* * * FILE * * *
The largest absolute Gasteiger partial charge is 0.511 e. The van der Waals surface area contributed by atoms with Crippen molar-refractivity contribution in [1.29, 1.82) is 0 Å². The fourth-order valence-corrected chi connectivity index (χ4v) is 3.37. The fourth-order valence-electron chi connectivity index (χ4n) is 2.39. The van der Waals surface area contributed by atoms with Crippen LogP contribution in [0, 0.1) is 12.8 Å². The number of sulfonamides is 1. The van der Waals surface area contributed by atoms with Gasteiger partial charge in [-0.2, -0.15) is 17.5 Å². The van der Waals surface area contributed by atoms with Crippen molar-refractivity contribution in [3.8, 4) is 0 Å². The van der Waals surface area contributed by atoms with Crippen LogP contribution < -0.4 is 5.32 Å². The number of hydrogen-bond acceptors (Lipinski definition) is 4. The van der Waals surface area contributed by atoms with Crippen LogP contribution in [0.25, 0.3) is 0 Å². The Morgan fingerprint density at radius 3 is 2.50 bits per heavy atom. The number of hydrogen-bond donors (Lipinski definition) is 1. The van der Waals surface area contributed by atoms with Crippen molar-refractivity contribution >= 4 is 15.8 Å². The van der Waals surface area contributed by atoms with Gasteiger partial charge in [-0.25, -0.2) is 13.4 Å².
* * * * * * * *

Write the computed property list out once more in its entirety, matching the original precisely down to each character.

The largest absolute Gasteiger partial charge is 0.511 e. The van der Waals surface area contributed by atoms with Crippen molar-refractivity contribution in [1.29, 1.82) is 0 Å². The fourth-order valence-corrected chi connectivity index (χ4v) is 3.37. The fourth-order valence-electron chi connectivity index (χ4n) is 2.39. The van der Waals surface area contributed by atoms with Crippen LogP contribution in [0, 0.1) is 12.8 Å². The number of sulfonamides is 1. The van der Waals surface area contributed by atoms with Gasteiger partial charge in [-0.2, -0.15) is 17.5 Å². The van der Waals surface area contributed by atoms with Crippen molar-refractivity contribution in [3.8, 4) is 0 Å². The van der Waals surface area contributed by atoms with Crippen LogP contribution < -0.4 is 5.32 Å². The number of hydrogen-bond acceptors (Lipinski definition) is 4. The van der Waals surface area contributed by atoms with Crippen LogP contribution in [0.25, 0.3) is 0 Å². The Morgan fingerprint density at radius 3 is 2.50 bits per heavy atom. The number of hydrogen-bond donors (Lipinski definition) is 1. The van der Waals surface area contributed by atoms with Crippen molar-refractivity contribution >= 4 is 15.8 Å². The van der Waals surface area contributed by atoms with Gasteiger partial charge in [-0.25, -0.2) is 13.4 Å².